Meal planning for the perpetually perplexed: This mom's solution
I remember taking home economics in seventh grade. I can't remember the teacher's name, but I can see her face. She was teaching everything I wasn't going to need.
Or so I thought.
I was going to be different, you see. I was going to be so sharp and creative and together that none of the mundane cleaning or cooking or home organization skills would apply to me. I would be able to whip up gourmet meals out of thin air! Dust bunnies wouldn't dare exist in my world! I would be different! And fabulous – oh, so fabulous!
Stop snickering. And please don't look under my couch.
For several years when the boys were small, I didn't do much grocery shopping or cooking. Hubby and I fell into a routine that we called "I take care of the babies and he takes care of me."
The situation arose when Hubby was working quite long hours and often getting home at or after the boys' bedtime. I would get home from work first and get the boys fed, bathed and to bed – a process which often lasted until about 10PM. When I would come downstairs, I was hungry but tired and had no energy left for making an additional meal. So Hubby started cooking when he arrived home, and when I'd make it downstairs after bedtime, we'd eat. It was great. He also did all the grocery shopping to support this. Yeah, I pretty much had it made.
Several years ago, when I went from working full-time to part-time, things shifted. There were three weekdays that I was home during the day and one that I was the first parent home in the evening. I slowly took over meal planning and preparation and – gasp! – have been working at refining my meal planning skills ever since.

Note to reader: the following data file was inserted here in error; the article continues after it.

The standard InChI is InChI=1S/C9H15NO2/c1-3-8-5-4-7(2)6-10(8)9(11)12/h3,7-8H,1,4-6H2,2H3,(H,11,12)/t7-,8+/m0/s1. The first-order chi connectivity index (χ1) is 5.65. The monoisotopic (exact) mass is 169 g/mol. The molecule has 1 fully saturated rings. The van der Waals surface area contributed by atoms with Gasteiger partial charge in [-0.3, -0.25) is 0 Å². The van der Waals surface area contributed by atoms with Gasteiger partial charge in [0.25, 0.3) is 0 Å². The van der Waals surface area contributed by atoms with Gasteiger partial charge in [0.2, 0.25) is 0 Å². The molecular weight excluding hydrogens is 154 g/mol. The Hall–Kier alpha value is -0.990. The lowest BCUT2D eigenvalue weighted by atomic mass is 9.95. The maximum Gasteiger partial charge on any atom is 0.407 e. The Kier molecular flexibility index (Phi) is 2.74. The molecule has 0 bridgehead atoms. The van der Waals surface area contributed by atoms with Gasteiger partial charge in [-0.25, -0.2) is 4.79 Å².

Organized meal planning
Yes, that thing that I swore I'd never do as I sneered at my home economics teacher. Turns out I was, uh, not so fabulous as I thought I would be.
Things became a little easier on that front about a year and a half ago when I acquired a pad of meal planning pages. I've used a couple different meal planning pads since and they each have their pluses and minuses. So then I had how to organize meals figured out – but there was still the matter of what to eat.
Figuring out what to put on the meal sheet proved to be the much bigger challenge. We had a repertoire of meals that were accepted by the kids for the most part, but they were in a dozen different cookbooks and remembering which was where? Nightmare.
Finally I bought a package of index cards. Over several weeks as we ate a meal that was a favorite or voted a hit by my picky crew, I wrote that meal name on an index card. Now on Sunday afternoons when I make out the weekly menu, I toss the pack of cards at the kids. I tell each of them to pick one meal (although I do get veto power, otherwise Woody would choose pasta with pancetta and cream twice a week). Hubby gets to pick two. I fill in with my choices based on what is on sale at the local market. How's that for meal planning?
The upshot of this is that there is less negotiating at the table about the meal and we eat as a family more often than not. Oh yeah, and the fact that there is a more reasonable monthly grocery bill. We no longer go to the market every other night to pick up one thing but come out with five or six because we're already hungry.
Some of you may be continuing to laugh as you read. Go ahead – I don't mind. It's so obvious, I know. I never claimed to be an actual master of the whole housekeeping thing. But it has helped us.